Key facts

Scientific name: Luscinia megarhynchos

Status: Breeding summer visitor

Breeding pairs: 6.700 males

Conservation status: Red

Length: 16 – 17 cm

Wingspan: 25 cm

Weight: 16 – 40 g


Adult nightingales have plain brown upperparts with a rust coloured rump and tail. Their underparts are pale buff with a sandy breast and flank.

Nightingales’ heads are rusty brown and they have a white chin and throat. Their eyes are dark brown surrounded by a white ring and they have a black bill. Legs and feet are brown.

Juvenile nightingales are pale brown with buff spotting. Their bills, feet and legs are paler than the adults.


Nightingales build their nests near the ground will camouflaged amongst leaves. The cup-shaped nest is made from dead leaves and grass lined with finer grass, feathers and hair.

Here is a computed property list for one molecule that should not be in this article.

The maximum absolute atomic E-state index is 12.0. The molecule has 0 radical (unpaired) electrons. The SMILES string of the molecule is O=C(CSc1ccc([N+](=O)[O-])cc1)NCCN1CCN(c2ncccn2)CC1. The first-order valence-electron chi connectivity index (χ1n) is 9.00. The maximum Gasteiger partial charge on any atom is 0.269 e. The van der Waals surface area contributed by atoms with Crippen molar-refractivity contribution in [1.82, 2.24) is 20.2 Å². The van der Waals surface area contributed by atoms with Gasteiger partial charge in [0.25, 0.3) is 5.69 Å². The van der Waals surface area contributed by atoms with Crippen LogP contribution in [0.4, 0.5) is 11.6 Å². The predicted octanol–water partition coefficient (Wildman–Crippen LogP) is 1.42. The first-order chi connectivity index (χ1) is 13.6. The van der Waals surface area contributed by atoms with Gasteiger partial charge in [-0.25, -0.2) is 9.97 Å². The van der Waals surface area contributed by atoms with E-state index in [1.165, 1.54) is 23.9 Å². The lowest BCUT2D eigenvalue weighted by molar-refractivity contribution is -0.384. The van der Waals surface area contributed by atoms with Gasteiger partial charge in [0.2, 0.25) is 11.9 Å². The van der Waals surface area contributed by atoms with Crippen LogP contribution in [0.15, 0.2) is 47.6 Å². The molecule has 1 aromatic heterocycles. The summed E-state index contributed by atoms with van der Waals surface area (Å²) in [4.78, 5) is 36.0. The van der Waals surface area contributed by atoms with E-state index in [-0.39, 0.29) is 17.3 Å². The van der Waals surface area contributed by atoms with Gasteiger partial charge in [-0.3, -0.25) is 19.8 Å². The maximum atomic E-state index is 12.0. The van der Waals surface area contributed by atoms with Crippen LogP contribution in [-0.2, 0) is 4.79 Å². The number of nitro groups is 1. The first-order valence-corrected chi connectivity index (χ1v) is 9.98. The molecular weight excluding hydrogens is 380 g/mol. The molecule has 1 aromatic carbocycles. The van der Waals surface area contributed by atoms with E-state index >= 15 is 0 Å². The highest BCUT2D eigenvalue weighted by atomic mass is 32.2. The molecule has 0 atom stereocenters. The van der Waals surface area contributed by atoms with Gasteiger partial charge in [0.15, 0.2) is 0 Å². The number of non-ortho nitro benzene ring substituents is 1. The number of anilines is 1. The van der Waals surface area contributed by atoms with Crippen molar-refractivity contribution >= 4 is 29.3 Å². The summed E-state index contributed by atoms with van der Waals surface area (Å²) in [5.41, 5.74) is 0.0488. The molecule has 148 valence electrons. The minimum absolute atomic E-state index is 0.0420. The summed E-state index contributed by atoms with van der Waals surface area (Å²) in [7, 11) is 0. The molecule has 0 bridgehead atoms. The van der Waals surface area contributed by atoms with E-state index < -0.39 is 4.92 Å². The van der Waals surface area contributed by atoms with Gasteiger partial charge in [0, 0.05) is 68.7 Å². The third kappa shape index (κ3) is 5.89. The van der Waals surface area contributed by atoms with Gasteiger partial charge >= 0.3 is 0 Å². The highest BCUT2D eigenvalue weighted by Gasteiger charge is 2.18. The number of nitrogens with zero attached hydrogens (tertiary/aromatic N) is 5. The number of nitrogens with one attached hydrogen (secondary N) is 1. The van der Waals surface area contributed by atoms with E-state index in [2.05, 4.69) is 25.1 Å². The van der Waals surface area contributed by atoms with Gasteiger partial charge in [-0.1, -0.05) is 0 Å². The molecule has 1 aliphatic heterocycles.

Nightingales lay 4-5 olive green eggs that are incubated by the female for 13-14 days during which time she is fed by the male.

Thc chicks fledge at  10-12 days and can fly 3-5 days later. Parent nightingales will feed them for another 2-4 weeks after which the female will lay a second clutch of eggs.


Nightingales eat invertebrates such as beetles, ants, flies, worms and spiders. They will also supplement their diet with seeds and berries in the autumn.


Where to see them

Nightingales can be found mainly in the south and east of the UK and breed mostly south of the Severn-Wash line.

They arrive in April and depart from July until September.


Frank Lambert/xeno-canto

Did you know?

It is very unlikely that a nightingale has ever sung in Berkeley Square; the habitat is wrong and there are few records of nightingales in inner London.

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